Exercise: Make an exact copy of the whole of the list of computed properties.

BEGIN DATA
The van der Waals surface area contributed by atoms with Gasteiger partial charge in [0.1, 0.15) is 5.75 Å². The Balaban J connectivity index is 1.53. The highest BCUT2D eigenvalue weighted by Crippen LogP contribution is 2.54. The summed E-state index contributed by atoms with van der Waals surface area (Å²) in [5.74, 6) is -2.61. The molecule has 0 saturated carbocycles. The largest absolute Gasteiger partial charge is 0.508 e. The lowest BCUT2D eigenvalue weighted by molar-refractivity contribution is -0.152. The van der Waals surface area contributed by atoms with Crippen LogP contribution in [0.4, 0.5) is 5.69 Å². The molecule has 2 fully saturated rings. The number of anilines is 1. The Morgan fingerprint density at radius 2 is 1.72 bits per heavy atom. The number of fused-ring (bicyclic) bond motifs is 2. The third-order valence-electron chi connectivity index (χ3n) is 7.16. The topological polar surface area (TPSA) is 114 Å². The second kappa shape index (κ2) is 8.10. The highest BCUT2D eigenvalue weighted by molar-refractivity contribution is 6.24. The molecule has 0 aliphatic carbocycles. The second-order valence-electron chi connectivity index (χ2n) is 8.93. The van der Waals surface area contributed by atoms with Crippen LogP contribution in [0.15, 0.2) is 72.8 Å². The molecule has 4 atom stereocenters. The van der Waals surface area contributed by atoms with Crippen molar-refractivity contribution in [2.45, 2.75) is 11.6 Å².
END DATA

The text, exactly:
The van der Waals surface area contributed by atoms with Gasteiger partial charge in [0.1, 0.15) is 5.75 Å². The Balaban J connectivity index is 1.53. The highest BCUT2D eigenvalue weighted by Crippen LogP contribution is 2.54. The summed E-state index contributed by atoms with van der Waals surface area (Å²) in [5.74, 6) is -2.61. The molecule has 0 saturated carbocycles. The largest absolute Gasteiger partial charge is 0.508 e. The lowest BCUT2D eigenvalue weighted by molar-refractivity contribution is -0.152. The van der Waals surface area contributed by atoms with Crippen LogP contribution in [0.4, 0.5) is 5.69 Å². The molecule has 2 fully saturated rings. The number of anilines is 1. The Morgan fingerprint density at radius 2 is 1.72 bits per heavy atom. The number of fused-ring (bicyclic) bond motifs is 2. The third-order valence-electron chi connectivity index (χ3n) is 7.16. The topological polar surface area (TPSA) is 114 Å². The second kappa shape index (κ2) is 8.10. The highest BCUT2D eigenvalue weighted by molar-refractivity contribution is 6.24. The molecule has 0 aliphatic carbocycles. The second-order valence-electron chi connectivity index (χ2n) is 8.93. The van der Waals surface area contributed by atoms with Crippen LogP contribution in [0.15, 0.2) is 72.8 Å². The molecule has 4 atom stereocenters. The van der Waals surface area contributed by atoms with Crippen molar-refractivity contribution in [2.45, 2.75) is 11.6 Å².